Tongue-tied in New Guinea


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How can you govern a country that has 246 different kinds of cheese?' Charles de Gaulle once asked, ruminating on the task of governing his finicky Frenchmen. Yet if he'd found himself running the show over in Papua New Guinea, he'd really have had his hands full.

A country the size of California with fewer than 4 million people, Papua New Guinea is home to more than 850 indigenous languages-roughly one-third of the world's entire supply. With a dizzying ratio of only 5,000 people per language, there are far more tongues crammed into this remote Pacific archipelago than any other country.

New Guinea's remote, mountainous terrain has always been considered the reason its numerous sequestered clans haven't shared more words with one another over the years. But recent findings indicate otherwise. 'People once thought these languages evolved in isolation,' says NYU professor of anthropology Bambi Schieffelin, 'but, in fact, natives commonly traded and dealt with other groups outside their little areas. One reason there are so many languages is because the various cultures are actually quite similar. Language became a social practice that groups used to differentiate themselves.'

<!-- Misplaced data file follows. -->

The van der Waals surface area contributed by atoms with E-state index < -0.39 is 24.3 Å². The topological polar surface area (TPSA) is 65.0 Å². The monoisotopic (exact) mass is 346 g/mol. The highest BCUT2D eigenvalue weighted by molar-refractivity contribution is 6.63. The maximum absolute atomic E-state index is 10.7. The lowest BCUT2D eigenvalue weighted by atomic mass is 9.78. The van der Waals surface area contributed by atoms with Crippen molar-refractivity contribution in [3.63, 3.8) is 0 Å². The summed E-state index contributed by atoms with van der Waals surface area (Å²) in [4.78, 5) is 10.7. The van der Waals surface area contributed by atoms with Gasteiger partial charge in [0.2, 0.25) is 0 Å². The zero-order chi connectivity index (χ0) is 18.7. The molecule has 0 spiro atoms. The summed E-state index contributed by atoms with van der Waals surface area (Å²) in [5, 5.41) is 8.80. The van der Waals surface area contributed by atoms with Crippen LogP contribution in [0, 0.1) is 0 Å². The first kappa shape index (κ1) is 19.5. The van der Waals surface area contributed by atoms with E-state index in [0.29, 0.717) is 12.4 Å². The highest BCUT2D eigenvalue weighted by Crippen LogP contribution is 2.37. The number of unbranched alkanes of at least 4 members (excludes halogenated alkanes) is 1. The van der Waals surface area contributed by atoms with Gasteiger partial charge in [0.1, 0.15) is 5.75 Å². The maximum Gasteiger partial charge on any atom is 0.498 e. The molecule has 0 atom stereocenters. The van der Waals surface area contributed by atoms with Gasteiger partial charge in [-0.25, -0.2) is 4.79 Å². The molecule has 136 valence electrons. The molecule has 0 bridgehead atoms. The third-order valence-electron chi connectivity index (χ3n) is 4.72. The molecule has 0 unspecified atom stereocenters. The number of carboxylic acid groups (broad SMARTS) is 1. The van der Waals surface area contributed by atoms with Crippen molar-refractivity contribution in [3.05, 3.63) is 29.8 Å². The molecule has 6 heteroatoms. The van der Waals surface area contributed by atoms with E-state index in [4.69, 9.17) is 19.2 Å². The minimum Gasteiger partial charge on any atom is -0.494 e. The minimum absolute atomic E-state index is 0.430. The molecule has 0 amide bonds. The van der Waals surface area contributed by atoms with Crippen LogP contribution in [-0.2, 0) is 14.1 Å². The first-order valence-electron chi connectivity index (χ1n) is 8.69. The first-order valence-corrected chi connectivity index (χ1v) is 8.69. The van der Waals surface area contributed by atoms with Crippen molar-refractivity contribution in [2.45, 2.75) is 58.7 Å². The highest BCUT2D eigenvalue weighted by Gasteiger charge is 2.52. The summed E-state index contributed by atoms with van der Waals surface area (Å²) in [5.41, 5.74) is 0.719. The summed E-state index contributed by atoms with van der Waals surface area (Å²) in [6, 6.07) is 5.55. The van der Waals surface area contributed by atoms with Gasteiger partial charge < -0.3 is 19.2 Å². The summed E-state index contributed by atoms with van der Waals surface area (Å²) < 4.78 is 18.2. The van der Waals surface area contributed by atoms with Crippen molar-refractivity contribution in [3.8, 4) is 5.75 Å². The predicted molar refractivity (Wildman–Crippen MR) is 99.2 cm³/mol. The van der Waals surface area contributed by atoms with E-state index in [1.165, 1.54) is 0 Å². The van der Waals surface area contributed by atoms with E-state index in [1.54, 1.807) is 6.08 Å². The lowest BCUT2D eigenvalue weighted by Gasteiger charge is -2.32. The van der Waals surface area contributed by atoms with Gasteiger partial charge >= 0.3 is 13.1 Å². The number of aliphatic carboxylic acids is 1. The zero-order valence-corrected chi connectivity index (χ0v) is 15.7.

Just a few thousand speakers is all it takes to make up a 'major' language in Papua New Guinea. Enga, a language from the highland province of the same name, leads the pack in this category. With about 170,000 speakers at last count, it's the most widely spoken native tongue in the country (though it has nine separate dialects). On the other side of the scale, the sparsely populated northwestern province of Saundaun has 95 local languages; some are restricted to about 60 people.

And the complexity of these languages tends to run the gamut as well. The handful of people speaking Rotokas on central Bougainville Island only have to deal with an alphabet of 11 letters-five vowels and six consonants. Grasping the well-named Ample language, on the other hand, is no walk in the park, with thousands of forms attached to most verbs.



Papua New Guinea's babel of tongues adds a lively element to national functions like elections. Anyone can run for office (and many do), but the common goal is simply to be heard, and possibly understood, by a portion of the public. To help communication, all ballots are equipped with photos of each candidate so voters who can't make out the fine print can still support their face of choice.

Without a common language, any semblance of unity in the country-independent only since 1976-would be virtually impossible. But the problem has been eased by Tok Pisin (or 'talk pidgin'), an indispensable lingua franca derived from a form of pidgin English spoken during colonial days a few centuries ago. Tok Pisin has become a common tongue for well over half the population, gaining status as an official language (along with English and a less widely spoken pidgin called Motu).














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